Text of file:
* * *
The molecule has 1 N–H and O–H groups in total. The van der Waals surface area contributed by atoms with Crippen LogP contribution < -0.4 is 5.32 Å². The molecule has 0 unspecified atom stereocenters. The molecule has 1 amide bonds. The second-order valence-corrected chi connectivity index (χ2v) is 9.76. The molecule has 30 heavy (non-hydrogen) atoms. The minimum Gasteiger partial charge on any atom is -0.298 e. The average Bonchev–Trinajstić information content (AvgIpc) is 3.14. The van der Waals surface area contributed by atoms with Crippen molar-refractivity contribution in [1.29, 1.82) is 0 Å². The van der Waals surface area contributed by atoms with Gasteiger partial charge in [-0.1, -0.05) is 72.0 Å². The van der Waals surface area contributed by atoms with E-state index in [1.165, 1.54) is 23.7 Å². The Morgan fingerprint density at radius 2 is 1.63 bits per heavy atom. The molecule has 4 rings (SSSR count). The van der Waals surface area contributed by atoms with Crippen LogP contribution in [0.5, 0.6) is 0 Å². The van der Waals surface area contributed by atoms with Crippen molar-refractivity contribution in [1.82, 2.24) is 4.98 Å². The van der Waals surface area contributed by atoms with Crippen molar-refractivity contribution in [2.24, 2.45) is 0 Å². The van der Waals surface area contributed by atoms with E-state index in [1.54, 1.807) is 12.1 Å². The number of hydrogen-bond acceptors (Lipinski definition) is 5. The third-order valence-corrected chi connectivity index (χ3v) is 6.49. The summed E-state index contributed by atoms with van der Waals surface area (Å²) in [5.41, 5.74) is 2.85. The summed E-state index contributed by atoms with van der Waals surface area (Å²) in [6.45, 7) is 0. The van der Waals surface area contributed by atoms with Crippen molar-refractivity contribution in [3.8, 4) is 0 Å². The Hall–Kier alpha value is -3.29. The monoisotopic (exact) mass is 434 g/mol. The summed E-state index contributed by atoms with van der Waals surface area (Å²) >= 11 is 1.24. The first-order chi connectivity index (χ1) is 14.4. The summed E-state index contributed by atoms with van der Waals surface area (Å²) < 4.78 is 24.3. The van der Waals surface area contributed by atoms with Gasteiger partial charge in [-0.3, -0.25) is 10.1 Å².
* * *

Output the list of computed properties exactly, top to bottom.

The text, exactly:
The molecule has 1 N–H and O–H groups in total. The van der Waals surface area contributed by atoms with Crippen LogP contribution < -0.4 is 5.32 Å². The molecule has 0 unspecified atom stereocenters. The molecule has 1 amide bonds. The second-order valence-corrected chi connectivity index (χ2v) is 9.76. The molecule has 30 heavy (non-hydrogen) atoms. The minimum Gasteiger partial charge on any atom is -0.298 e. The average Bonchev–Trinajstić information content (AvgIpc) is 3.14. The van der Waals surface area contributed by atoms with Crippen molar-refractivity contribution in [1.29, 1.82) is 0 Å². The van der Waals surface area contributed by atoms with Gasteiger partial charge in [-0.1, -0.05) is 72.0 Å². The van der Waals surface area contributed by atoms with E-state index in [1.165, 1.54) is 23.7 Å². The Morgan fingerprint density at radius 2 is 1.63 bits per heavy atom. The molecule has 4 rings (SSSR count). The van der Waals surface area contributed by atoms with Crippen LogP contribution in [0.5, 0.6) is 0 Å². The van der Waals surface area contributed by atoms with Crippen molar-refractivity contribution in [1.82, 2.24) is 4.98 Å². The van der Waals surface area contributed by atoms with Crippen molar-refractivity contribution in [2.24, 2.45) is 0 Å². The van der Waals surface area contributed by atoms with E-state index in [1.54, 1.807) is 12.1 Å². The number of hydrogen-bond acceptors (Lipinski definition) is 5. The third-order valence-corrected chi connectivity index (χ3v) is 6.49. The summed E-state index contributed by atoms with van der Waals surface area (Å²) in [5.41, 5.74) is 2.85. The summed E-state index contributed by atoms with van der Waals surface area (Å²) in [6.45, 7) is 0. The van der Waals surface area contributed by atoms with Crippen molar-refractivity contribution in [3.8, 4) is 0 Å². The Hall–Kier alpha value is -3.29. The monoisotopic (exact) mass is 434 g/mol. The summed E-state index contributed by atoms with van der Waals surface area (Å²) >= 11 is 1.24. The first-order chi connectivity index (χ1) is 14.4. The summed E-state index contributed by atoms with van der Waals surface area (Å²) < 4.78 is 24.3. The van der Waals surface area contributed by atoms with Gasteiger partial charge in [-0.3, -0.25) is 10.1 Å².